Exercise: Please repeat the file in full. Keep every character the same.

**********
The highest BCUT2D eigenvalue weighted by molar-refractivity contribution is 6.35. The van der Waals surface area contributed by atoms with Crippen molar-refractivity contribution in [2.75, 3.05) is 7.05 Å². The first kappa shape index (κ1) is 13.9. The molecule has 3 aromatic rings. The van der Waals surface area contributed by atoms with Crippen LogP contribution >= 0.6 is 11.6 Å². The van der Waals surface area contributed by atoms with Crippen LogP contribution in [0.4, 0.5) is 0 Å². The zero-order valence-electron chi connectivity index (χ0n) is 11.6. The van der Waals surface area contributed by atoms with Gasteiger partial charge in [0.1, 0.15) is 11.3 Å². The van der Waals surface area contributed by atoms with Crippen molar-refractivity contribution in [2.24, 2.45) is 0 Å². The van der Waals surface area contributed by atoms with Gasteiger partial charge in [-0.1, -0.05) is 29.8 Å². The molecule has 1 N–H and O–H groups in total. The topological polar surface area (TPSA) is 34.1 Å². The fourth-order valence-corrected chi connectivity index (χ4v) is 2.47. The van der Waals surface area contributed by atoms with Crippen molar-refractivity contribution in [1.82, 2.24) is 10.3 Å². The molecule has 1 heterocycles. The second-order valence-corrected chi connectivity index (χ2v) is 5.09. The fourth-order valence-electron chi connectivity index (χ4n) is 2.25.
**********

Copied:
The highest BCUT2D eigenvalue weighted by molar-refractivity contribution is 6.35. The van der Waals surface area contributed by atoms with Crippen molar-refractivity contribution in [2.75, 3.05) is 7.05 Å². The first kappa shape index (κ1) is 13.9. The molecule has 3 aromatic rings. The van der Waals surface area contributed by atoms with Crippen LogP contribution >= 0.6 is 11.6 Å². The van der Waals surface area contributed by atoms with Crippen LogP contribution in [0.4, 0.5) is 0 Å². The zero-order valence-electron chi connectivity index (χ0n) is 11.6. The van der Waals surface area contributed by atoms with Gasteiger partial charge in [0.1, 0.15) is 11.3 Å². The van der Waals surface area contributed by atoms with Crippen molar-refractivity contribution in [2.24, 2.45) is 0 Å². The van der Waals surface area contributed by atoms with Gasteiger partial charge in [-0.1, -0.05) is 29.8 Å². The molecule has 1 N–H and O–H groups in total. The topological polar surface area (TPSA) is 34.1 Å². The fourth-order valence-corrected chi connectivity index (χ4v) is 2.47. The van der Waals surface area contributed by atoms with Crippen molar-refractivity contribution in [1.82, 2.24) is 10.3 Å². The molecule has 1 heterocycles. The second-order valence-corrected chi connectivity index (χ2v) is 5.09. The fourth-order valence-electron chi connectivity index (χ4n) is 2.25.